Stop on a hill and it works in exactly the same way, only this time it is noticeable that there is a short gap between deactivating the system manually and it disengaging. Alternatively, the driver can just drive off and let the service brake release automatically. In effect it acts as a hill-holder without involving the ABS system.

Brembo did want us to point out that the dash-mounted button in the cab of the test vehicle was for demonstration purposes only. Manufacturers who decide to offer the EPB will be able to integrate the on/off button however they please aesthetically.



Brembo's headquarters are situated in Stezzano, just outside Bergamo and close to Milan, but it also has facilities in 13 other countries, including the UK (Ap Racing), North and South America, China and Japan.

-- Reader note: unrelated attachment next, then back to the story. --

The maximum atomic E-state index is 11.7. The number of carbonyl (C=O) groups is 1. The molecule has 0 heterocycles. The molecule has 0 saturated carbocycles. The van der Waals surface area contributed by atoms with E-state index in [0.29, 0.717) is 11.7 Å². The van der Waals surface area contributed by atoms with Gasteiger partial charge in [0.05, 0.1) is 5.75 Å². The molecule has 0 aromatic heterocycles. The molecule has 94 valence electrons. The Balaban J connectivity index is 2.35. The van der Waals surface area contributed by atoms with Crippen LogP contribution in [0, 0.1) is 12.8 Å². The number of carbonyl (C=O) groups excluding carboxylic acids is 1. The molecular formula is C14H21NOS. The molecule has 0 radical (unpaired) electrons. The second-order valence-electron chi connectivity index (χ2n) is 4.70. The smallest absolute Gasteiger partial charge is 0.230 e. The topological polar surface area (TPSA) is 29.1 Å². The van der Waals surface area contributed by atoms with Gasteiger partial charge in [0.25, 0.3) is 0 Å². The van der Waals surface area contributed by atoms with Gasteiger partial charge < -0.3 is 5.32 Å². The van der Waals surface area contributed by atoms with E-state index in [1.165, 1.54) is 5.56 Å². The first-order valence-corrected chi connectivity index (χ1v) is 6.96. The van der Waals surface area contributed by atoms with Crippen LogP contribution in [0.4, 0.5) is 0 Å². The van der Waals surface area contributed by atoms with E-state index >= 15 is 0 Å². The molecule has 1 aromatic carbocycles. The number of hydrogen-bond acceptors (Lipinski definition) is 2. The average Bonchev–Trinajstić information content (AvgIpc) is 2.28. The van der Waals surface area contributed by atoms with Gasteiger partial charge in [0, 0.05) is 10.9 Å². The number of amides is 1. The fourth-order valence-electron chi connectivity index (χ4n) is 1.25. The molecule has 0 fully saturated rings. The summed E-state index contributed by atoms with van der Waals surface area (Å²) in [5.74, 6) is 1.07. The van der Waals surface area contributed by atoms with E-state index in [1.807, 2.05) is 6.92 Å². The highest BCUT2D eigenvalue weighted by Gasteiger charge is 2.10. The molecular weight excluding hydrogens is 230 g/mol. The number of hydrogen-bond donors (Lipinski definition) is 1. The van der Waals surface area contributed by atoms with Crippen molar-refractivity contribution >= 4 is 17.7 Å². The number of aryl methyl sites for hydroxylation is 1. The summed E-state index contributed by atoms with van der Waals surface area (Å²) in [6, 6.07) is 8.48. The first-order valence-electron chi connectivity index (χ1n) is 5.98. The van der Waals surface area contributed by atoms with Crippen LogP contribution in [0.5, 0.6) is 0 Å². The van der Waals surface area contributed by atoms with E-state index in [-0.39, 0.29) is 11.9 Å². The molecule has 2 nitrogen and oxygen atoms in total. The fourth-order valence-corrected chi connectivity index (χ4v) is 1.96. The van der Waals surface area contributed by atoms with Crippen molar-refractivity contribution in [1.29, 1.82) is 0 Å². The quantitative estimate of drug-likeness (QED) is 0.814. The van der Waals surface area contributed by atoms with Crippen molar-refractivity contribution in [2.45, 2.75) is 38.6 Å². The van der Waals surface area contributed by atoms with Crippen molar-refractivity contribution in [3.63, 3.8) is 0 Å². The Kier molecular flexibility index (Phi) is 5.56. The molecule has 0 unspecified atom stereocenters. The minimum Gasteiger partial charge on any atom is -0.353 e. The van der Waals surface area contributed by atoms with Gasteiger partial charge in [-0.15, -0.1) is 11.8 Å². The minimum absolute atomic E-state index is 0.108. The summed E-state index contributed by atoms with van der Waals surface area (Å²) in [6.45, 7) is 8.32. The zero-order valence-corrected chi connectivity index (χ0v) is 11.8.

It employs 5,700 people worldwide, 450 of whom work in the R & D department at the HQ. It prides itself on keeping the whole production cycle in-house, from foundry to final manufacture, which means it is in full control of every aspect of build quality.

Supplying everything from entire pre-bled brake modules to individual brake system components calipers, disc pads, drum-in-hat parking parking brakes Brembo provides products for motor bikes (including wheels), passenger cars, light commercials and trucks; up to 40-tonners.

Motor sport is used as an advanced experimental laboratory and Brembo has supplied teams in Formula 1, World Rally Championship, Indycar, Nascar, Superbike and Enduro to name but a few.

Wordwide production capacity per annum is 40m brake discs, 6.3m calipers, 575,000 brake modules and 180,000 motorcycle wheels. The foundries are capable of producing 120,000 tonnes of cast iron and 21,000 tonnes of aluminium.




We really like Brembo's approach to the EPB. It's simple and effective, and by retaining a vehicle's existing service brake components should make it a relatively cheap option. The really clever bit, however, is that it will work on any model in a specified range with a GVW of between 2.8 tonne and 7.0 tonne, regardless of configuration or wheelbase.